Leah accepted the label of "lesbian," even though she wasnt sure it applied to her. She didnt fantasize about women. She had never been physically or emotionally attracted to one other than Andrea. Perhaps there was only one woman in the world she was capable of feeling those things for and a million possible men. But she had found the woman, just as her father had found his woman and her mother had found her man.
"Have you told Andrea yet?"
"No. You were the first?"
"Waitll I tell your mother. Shes gonna be so jealous. I love it."
"Youd better call Andrea."
"Give her our love."
"I will. Why dont you and Ma come over this weekend for dinner?"
"I got a better idea. Why dont you and Andrea come over here? You know how your mother likes to entertain. Thisll give her an excuse to pull out all the stops."
Leah chuckled. "Yeah. But lets keep it between the four of us, okay?"
"Anything you say. Wow! My daughter, the blood-sucking lawyer."
"Bye, Dad." She blew him a kiss.
"Bye Leah." He grinned.
She touched the preset and the T-window became a digital time display. It was 9:34 A.M.
Leah slid the mode bar on her wristband computer to "window" and selected her favorite history channel to pass the time. She latched onto an ancient Roman chariot race she hadnt seen before, enhanced by three of the stations "live action" announcers and color commentators for ancient sporting events. The T-window was too small to follow that kind of action. The closer she pulled it to her eyes, the more she could see inside, like looking through a small hole in a wall. But that was awkward to do in public. She reset the wristband computer to the time display, then pulled a slim, 3" x 5" telewindow from her vest pocket and pressed a floating button on a control strip below the blank window. It came to life with the same chariot race.
Leah was on the brink of sorting out who was who, when the signal began to break up. A familiar message appeared in white letters on an indigo background:
"WE ARE NOT RECEIVING A SIGNAL FROM OUR FLASHBACK RECORDING AND ENCODING DEVICE SATELLITE. OUR TIME-TRACK ENGINEERS ARE WORKING TO CORRECT THE PROBLEM. PLEASE STAND BY."
That might have been true. It certainly happened often enough to make one think so. It may also have been a cover for the break-up of signals when some controversial historical issue might have been decided by direct observation against the American partys version of history. The faulty signal message was frequently displayed at crucial moments on the religious channels her mother watched. Her mother accepted the supernatural explanations given by established Christian leaders and the chaplain of the American Party for why no one could see what Jesus Christ looked like or hear what he said. Her father put his faith in more secular explanations. The older Leah got, the more faith she put in her father.
At 10:29, the deputy inside the cylinder announced another name that sounded Italian. This time, the person who went to the deputys station was a deeply wrinkled old woman in a faded old dress, who looked as though she might have come from Italian stock. She too carried a red, white and blue bank-card, emblazoned with an American Eagle, as did most of the people in the waiting room. Leah often wondered where the money would come from to replace the food, rent and medicine money coming out of those peoples bare-bones accounts, to pay the courts ransom for the release of their loved-ones. The only sure thing was, nobody in the criminal-justice system gave a damn.
The old woman had been ahead of Leah at the station to register her bail with the deputy when she first entered the building, so Leah knew she would be called next to pay it when Blue was ready to be set free. The process didnt seem to go forward at a regular pace, so she couldnt predict when that would be. At the moment, a young, shapely woman with long black hair, too much make-up, and a short, sleeveless dress that looked like yellow latex, was led by a female guard into the release cage. She might be let out immediately after the old woman paid her bail as the Afro boy with the Italian name had been after the old man paid his, or she might have to stand there for another ten or fifteen minutes.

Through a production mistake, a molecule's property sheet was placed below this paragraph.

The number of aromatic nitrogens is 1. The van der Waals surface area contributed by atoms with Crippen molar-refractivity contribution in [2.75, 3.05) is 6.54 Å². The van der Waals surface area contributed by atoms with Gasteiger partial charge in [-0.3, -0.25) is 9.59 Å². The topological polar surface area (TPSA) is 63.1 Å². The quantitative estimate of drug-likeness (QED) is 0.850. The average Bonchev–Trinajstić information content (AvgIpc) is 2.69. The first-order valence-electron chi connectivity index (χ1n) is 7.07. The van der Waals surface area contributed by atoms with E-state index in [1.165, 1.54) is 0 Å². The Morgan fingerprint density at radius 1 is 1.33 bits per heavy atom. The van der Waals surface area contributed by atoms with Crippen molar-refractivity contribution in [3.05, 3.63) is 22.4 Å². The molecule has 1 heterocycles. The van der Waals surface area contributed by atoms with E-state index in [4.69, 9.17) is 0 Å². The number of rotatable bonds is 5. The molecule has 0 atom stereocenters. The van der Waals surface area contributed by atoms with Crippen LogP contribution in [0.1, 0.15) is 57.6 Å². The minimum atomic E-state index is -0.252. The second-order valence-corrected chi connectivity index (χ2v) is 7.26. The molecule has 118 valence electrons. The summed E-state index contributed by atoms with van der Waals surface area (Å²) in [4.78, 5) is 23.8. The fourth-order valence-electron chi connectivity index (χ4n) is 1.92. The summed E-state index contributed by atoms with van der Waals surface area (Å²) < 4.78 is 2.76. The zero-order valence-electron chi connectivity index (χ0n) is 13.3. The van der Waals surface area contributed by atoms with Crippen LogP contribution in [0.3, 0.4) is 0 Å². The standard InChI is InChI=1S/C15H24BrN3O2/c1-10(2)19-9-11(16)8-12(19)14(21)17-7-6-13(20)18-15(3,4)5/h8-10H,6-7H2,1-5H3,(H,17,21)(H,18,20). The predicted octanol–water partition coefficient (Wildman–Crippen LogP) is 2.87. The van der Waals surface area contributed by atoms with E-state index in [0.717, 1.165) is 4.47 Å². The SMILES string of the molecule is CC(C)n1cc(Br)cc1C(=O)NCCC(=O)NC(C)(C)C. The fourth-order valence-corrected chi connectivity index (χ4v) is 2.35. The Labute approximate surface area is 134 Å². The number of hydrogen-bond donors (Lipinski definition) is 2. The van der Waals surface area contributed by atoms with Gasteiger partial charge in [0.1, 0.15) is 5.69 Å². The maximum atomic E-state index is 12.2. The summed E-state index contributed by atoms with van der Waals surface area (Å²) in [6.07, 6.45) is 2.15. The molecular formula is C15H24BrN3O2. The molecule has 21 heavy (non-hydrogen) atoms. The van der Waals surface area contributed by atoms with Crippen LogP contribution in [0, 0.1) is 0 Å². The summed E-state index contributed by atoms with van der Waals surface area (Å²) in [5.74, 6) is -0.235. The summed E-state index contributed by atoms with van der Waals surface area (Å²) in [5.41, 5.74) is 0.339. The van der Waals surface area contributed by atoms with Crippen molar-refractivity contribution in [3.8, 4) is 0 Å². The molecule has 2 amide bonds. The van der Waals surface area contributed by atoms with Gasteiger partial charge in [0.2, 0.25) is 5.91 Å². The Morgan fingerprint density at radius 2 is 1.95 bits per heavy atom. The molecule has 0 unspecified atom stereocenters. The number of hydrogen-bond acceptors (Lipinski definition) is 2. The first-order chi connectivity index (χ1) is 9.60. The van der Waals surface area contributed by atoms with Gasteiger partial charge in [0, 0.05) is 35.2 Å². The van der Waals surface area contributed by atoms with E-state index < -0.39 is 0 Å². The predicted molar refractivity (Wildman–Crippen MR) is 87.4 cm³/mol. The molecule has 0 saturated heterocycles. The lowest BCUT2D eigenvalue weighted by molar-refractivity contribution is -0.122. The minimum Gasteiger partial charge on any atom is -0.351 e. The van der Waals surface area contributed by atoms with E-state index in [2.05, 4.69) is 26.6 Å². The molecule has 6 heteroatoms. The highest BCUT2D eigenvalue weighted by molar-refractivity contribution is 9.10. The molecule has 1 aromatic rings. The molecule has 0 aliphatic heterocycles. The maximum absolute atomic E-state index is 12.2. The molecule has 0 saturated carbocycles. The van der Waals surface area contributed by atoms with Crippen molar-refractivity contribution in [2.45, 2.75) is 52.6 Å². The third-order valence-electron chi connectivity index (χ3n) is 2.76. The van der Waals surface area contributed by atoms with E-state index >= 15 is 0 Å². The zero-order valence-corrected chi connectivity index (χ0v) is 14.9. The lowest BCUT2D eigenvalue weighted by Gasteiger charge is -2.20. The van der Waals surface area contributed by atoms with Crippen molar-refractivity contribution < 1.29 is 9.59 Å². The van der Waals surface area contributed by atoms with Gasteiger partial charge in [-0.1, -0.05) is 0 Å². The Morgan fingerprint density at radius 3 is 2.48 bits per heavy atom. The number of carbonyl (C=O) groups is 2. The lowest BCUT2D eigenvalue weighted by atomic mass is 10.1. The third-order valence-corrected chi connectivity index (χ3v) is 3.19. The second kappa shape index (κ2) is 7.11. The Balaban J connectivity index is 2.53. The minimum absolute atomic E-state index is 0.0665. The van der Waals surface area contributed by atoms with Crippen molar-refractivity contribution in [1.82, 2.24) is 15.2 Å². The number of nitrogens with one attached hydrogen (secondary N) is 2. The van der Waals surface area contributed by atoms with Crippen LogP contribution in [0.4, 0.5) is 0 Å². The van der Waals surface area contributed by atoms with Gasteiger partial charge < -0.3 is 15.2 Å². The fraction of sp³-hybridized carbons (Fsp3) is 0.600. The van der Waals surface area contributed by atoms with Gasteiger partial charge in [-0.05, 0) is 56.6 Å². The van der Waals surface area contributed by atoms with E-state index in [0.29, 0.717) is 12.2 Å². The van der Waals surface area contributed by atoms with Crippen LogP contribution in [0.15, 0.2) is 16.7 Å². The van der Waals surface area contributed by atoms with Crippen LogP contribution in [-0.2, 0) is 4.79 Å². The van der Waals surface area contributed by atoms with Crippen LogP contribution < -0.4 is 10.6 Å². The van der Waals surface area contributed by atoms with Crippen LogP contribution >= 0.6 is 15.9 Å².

Leah touched a button on her vest-pocket T-window and the program guide came up. Then she moved the floating button, which moved the pointer to a news channel. The girl in the cage reminded her of a recent story about a serial killer operating on the fringes of a disposal zone, who preyed on sexually active women. Leah scanned the news-day topic board and found the latest chapter in the story. The killer, who raped his victims and strangled them with a brown leather beltnot necessarily in that orderhad struck again in the early morning. This time, there was evidence that his victim, a dark-haired cosmetologist, had tied the belt around her own throat. His previous victim, a dark-haired prostitute, had done the same thing.
Had the crimes occurred in the DZ, they would not have made news. Had they occurred farther from the border where "real Americans" lived, a time trace would have been launched automatically after the first violent incident. The perpetrator would have been caught in the act and brought to justice immediately. But if the city extended expensive time-scan surveillance to those border areas where the taxpayers couldnt even afford to enroll their children in high school, who was going to pay for it?
The killer, knew what he was doing. As long as he attacked "bad women" in bad areas, no one was going to track him with a time-scan. A smart, dedicated cop might nail him through conventional investigation methods. Such a man was supposedly on the case. Leah wasnt convinced that he was real. If he wasnt, the local Condor news affiliate would have invented him for the sake of a better story. Regardless of what anyone in the news business said, a good story always came first. The people who consistently came up with the best stories, got the most viewers. More viewers meant more advertising dollars for the station. A bigger audience meant bigger profits for the advertisers, and maybe a bonus for their execs. In short, a little rape and murder on the fringes of polite society was good for the economy.
The door was opened for the woman in the cage to leave at the same time the deputy in the cylinder announced, "Monday, Blue."
Only a few people reacted to the name in a way that indicated they knew who he was. Both of the lawyers looked up sharply and expectantly as did a white, middle-aged woman and a younger black one. No one else paid attention as Leah got up and went to see the deputy.